Which jockey has ridden the most winners?

Which jockey has ridden the most winners? According to Guinness World Records, the jockey who has ridden the most winners is Brazilian Jorge Antonio Ricardo who, as of January, 2021, had amassed a career total of 13,044 winners. Born in Rio de Janeiro in September, 1961, Ricardo rode his first winner, as a 15-year-old apprentice in 1976 and enjoyed his best season in his native land in 1992/1993, when he rode 477 winners; by contrast, the British record for the most winners in a season is 289, set by Sir Anthony McCoy in 2001/02.

‘Ricardinho’, as Ricardo is known to his fans, has suffered various fractures, including to his jaw, shoulder blade, collarbone, vertebrae, elbow and femur, in his long, illustrious career, not to mention recovering from cancer of the lymphatic system, or lymphoma, when in his late forties. Nevertheless, despite being incapacitated for protracted periods, he equalled the previous world record, 12,844 winners, set by retired Canadian jockey Russell Baze, in February, 2018. Since then, Ricardo has continued to add to his total, passing the landmark of 13,000 winners in September, 2020. Apart from Baze, no other jockey, worldwide, has achieved a five-figure career total, so his record could well last forever.

Are three-year-old fillies eligible to run in the 2,000 Guineas & the Derby?

Are three-year-old fillies eligible to run in the 2,000 Guineas & the Derby? The simple answer is yes, they are. Although the 2,000 Guineas and the Derby as billed as “colts'” Classics, they are, in fact, open to horses of both sexes, but not geldings.The only proviso is that horses have run at least once and achieved an official handicap rating of 80 or more, or an equivalent level of form, in the eyes of the official handicap. In both cases, fillies receive a 3lb allowance from their male counterparts.

Three-year-old fillies may be eligible to run in the 2,000 Guineas and the Derby but, nowadays, rarely do so. Indeed, the last filly to win the 2,000 Guineas was Garden Path who, in 1944, justified favouritism in a wartime renewal, run on the July Course, rather than the Rowley Mile, at Newmarket. The last filly to win the ‘Derby’ was Fifinella who, in 1916, won a wartime substitute, known as the ‘New Derby Stakes’ also, coincidentally, run on the July Course at Newmarket.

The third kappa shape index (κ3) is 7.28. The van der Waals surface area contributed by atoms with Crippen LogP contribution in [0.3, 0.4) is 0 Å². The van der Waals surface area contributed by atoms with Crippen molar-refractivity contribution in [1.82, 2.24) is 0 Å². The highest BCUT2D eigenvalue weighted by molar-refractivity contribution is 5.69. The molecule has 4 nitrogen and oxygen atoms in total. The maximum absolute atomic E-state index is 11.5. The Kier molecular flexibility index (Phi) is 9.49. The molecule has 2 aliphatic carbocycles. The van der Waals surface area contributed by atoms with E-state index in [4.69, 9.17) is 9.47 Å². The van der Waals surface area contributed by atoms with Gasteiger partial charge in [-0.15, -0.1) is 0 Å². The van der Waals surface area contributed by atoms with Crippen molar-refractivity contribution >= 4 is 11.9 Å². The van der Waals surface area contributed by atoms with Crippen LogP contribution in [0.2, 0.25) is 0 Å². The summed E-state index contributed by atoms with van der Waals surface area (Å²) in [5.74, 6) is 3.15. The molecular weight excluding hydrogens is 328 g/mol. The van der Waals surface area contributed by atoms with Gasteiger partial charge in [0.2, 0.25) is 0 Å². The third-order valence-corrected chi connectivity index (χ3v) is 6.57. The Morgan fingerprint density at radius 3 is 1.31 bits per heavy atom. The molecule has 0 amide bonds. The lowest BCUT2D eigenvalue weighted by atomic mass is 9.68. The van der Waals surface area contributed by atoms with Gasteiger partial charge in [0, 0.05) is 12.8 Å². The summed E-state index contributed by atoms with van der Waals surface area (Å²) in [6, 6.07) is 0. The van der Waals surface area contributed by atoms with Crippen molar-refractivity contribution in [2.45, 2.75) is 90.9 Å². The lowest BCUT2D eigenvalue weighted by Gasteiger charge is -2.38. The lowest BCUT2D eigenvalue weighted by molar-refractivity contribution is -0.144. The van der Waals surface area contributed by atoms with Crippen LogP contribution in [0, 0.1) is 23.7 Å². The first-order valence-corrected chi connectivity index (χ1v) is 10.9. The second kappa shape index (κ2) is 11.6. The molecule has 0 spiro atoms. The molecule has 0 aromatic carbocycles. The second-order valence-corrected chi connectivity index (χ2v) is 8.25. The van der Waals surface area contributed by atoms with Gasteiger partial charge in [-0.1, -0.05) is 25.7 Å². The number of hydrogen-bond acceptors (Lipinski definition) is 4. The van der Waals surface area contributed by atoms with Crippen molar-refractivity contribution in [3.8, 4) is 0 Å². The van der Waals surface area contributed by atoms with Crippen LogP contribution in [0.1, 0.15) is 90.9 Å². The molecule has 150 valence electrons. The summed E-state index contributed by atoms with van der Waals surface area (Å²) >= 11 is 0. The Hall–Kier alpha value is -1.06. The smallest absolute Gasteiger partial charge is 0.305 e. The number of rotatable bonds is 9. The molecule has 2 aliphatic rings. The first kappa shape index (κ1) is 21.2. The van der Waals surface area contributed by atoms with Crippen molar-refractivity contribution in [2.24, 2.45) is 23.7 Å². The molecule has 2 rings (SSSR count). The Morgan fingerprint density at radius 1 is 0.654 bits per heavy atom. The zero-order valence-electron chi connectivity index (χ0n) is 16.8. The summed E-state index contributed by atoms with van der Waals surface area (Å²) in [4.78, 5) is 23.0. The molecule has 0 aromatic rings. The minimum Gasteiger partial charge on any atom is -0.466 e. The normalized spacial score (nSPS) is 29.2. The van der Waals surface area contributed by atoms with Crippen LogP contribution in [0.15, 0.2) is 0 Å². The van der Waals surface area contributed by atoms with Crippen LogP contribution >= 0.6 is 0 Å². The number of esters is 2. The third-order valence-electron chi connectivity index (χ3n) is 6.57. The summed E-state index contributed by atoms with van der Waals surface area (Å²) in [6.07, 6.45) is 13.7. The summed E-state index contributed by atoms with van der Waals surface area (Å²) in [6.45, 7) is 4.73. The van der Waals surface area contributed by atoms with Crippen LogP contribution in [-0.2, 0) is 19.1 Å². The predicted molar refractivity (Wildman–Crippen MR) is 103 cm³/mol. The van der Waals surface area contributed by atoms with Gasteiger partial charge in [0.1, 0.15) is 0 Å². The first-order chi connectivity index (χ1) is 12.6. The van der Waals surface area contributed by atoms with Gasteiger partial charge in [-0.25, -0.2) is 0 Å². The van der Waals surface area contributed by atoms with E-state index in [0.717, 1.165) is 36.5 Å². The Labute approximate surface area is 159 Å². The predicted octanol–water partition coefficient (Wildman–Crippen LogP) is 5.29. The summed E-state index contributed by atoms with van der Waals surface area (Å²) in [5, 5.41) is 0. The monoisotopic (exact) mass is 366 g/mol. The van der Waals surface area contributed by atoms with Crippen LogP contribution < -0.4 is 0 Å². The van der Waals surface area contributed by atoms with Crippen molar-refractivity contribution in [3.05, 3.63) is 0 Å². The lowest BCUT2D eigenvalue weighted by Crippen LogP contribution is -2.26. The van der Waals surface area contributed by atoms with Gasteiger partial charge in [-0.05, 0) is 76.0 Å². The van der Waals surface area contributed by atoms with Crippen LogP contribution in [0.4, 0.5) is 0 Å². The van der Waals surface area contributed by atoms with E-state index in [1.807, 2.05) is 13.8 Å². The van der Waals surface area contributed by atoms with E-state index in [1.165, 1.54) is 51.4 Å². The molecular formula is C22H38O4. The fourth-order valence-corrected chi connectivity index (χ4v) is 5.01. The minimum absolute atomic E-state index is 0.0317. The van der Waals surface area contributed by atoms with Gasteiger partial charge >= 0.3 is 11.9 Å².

Modern trainers prefer their top-class fillies to pursue the 1,000 Guineas and/or Oaks route, not least because both “fillies'” Classics are restricted to three-year-old fillies only. Notwithstanding funding cuts due to the Covid-19 pandemic, the 1,000 Guineas and 2,000 Guineas are worth exactly the same prize money and, although the premier colts’ Classic, the Derby, offers a purse three times higher than the Oaks, fillies have a much better chance of winning against their own sex.

How many times was Pat Eddery Champion Jockey?

How many times was Pat Eddery Champion Jockey? Sadly, Patrick James John ‘Pat’ Eddery succumbed to alcoholism before dying, prematurely, at the age of 63, in November, 2015. However, he enjoyed a long, illustrious career, spread over the course of five decades, during which he rode 4,633 winners in Britain and became Champion Jockey 11 times. Indeed, since 1840, only Nat Flatman, George Fordham, Fred Archer and Sir Gordon Richards have won more jockeys’ titles and only Sir Gordon Richards has ridden more winners.

Born in Newbridge, Co. Kildare on March 18, 1952, Eddery began his riding career as apprentice to Seamus McGrath in 1966, before moving to England and joining Prestbury trainer Herbert ‘Frenchie’ Nicholson the following year. Having finished fourth and second in the apprentices’ table in his second and third full seasons, 1969 and 1970, he finally became Champion apprentice in 1971.

Two years later, he succeeded Duncan Keith as stable jockey to Lambourn trainer Peter Walwyn, in which capacity he would become Champion Jockey four years in a row between 1974 and 1977. During his time with Walwyn, Eddery rode his first three British Classic winners, Polygamy in the Oaks in 1974, Grundy in the Derby in 1975 and Scintillate in the Oaks, again, in 1979.

The following year Eddery left Walwyn to succeed Lester Piggott as stable jockey to Vincent O’Brien at Ballydoyle, Co. Tipperary and, later in his career, rode as retained jockey for Khalid Abdullah and as a freelance jockey. All told he won 14 British Classics and rode at least a hundred winners in Britain every year between 1973 and 2001, except 1982, when he was Champion Jockey in Ireland.

Which horse won the inaugural Cheltenham Gold Cup?

Which horse won the inaugural Cheltenham Gold Cup? By way of clarification, by ‘Cheltenham Gold Cup’ we mean the Cheltenham Gold Cup in its current guise, as a steeplechase, which was first run on March 12, 1924, rather than the three-mile Flat race, which was first run at nearby Cleeve Hill, rather than Prestbury Park, over a century earlier. Nowadays, the Cheltenham Gold Cup is the most prestigious contest in National Hunt racing but, in its early days was overshadowed by other races, notably the National Hunt Chase.

Nevertheless, the inaugural running was covered by British Pathé News, under the title ‘Chasing’s Ascot’, and produced a thrilling finish. The eventual winner, Red Splash, trained by Fred Withington and ridden by Dick Rees, edged his nearest pursuers, Conjuror II and Gerard L by a neck and a head and won the princely sum of £685 for his trouble.

As a footnote, the original Cheltenham Gold Cup presented to winning owner Major Humphrey Wyndham, which consists of nearly a pound-and-a-half of nine carat gold, plated with 18 carat gold, was returned to Cheltenham Raecourse by its previous owner in 2018; since 2019, it has been presented to winning connections as a perpetual trophy.

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